Education

            

The question of education is a big and sticky one amongst Christians today. Some Christians are convinced that Education of their children must be explicitly Christian and must also be at home. Other Christians would argue that there is actually no such thing as Christian education and that all children should be sent to the state school!

Most of us involved in this blog (either as writers or readers) are younger and not yet married neither do we have children. Never the less this is a question that is important for us to answer in our own minds before we get to that point.

For this reason I have compiled a list of questions for you to thing about and then post answers to below. What do you think?

1. Is there such a thing as a 'Christian education'?
2. What does God tell us about education that is relevant to us today?
3. Christian school, secular school or home education?
4. How were you educated/ are being educated? What are you reflections on your experience?
5. How does each of the main three options (Christian school, secular school or home education) compare in preparing children for life?
6. How does each of the main three options compare at preparing and growing a child spiritually?
7. What is a parent's duty in relation to their children anyway?
8. And, whose responsibility is it to make sure that children are educated? Who says?

By Thomas van den Broek

14 comments:

  1. A great topic for discussion, and some good thought-provoking questions! Here are a few of my thoughts on this(and I'll try to be brief this time!):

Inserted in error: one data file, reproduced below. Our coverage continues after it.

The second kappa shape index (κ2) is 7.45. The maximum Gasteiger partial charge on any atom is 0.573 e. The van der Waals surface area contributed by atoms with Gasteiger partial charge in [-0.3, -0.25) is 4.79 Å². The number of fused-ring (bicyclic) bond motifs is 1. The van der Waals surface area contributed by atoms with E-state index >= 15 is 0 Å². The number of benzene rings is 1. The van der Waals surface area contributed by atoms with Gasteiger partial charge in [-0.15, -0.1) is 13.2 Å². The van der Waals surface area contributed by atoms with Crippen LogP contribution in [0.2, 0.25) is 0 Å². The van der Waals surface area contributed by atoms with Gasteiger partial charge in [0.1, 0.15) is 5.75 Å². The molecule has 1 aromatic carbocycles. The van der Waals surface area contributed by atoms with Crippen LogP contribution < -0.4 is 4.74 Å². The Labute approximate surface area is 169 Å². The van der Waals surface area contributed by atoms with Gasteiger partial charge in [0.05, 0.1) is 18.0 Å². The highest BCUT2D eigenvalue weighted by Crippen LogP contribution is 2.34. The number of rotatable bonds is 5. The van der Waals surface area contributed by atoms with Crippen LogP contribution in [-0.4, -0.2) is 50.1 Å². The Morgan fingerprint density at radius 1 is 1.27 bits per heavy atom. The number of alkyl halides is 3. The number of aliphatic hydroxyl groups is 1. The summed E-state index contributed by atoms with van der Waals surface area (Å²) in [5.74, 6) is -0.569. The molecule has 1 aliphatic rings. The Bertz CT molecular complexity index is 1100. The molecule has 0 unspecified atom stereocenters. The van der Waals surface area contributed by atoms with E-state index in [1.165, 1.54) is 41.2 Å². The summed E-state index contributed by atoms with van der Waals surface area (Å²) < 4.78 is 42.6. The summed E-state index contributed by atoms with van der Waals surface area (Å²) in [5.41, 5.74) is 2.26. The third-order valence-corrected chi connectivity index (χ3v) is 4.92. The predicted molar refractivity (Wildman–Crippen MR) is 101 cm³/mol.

1) What is a 'Christian education' anyway? I would define it as an education influenced by Christ and His teachings in His Word. Many homeschooling families purchase Christian based literature and curriculums to train their children with, that they may learn to see all things from a Biblical viewpoint, and indeed are we not to have the mind of Christ? (1 Cor 2:16). So yes, I believe that there is such a thing as a Christian education, and it is so important, too, for Christ should influence every aspect of our lives, including education!

    2)God says to train up a child in the way he should go, so when he is old he won't depart from it (Prov 22:6) and also Ephesians 6:4 tells fathers to bring their children up in the nurture and admonition of the Lord. These verses suggest that it is the parent's job to teach and train their children, rather than leave that to the secular schools where their children's minds will be polluted not only by the false teaching (evolution etc.) but also by the ungodly behaviour of the other children around them. Psalm 1:1 tells us that 'blessed is the man who walketh not in the counsel of the ungodly, nor standeth in the way of sinners, nor sitteth in the seat of the scornful.' Children who attend state schools would be 1)walking in the counsel of the ungodly, for they would be being taught secular and ungodly things, 2)standing in the way of sinners, for they would be mixing with the world and having companionship with unbelievers which could be detremental to their spiritual growth. Proverbs 19:20 says that the companion of fools suffers harm; and 3)sitting in the seat of the scornful, for the children would be subject to scorners within the school who would scorn and mock their Christian beliefs and sadly God Himself.

    My sister and I have been so blessed by being not only brought up in a Christian home, but also to have been home-educated, where we have received a Christian education. Christ has influenced our education all the way through, and I can confidently say that it has helped us to grow spiritually, because we have been surrounded with the teachings of Christ, and have not had the worldly influences of a state school shaping and moulding our way of thinking and living, although some would probably argue and say that it's good for Christian children to go to school so they can evangalise others; and although we are indeed to live in the world, we are not to be part of it, and I would argue that placing Christian children in a state school would be like planting a beautiful flower in a bed of weeds!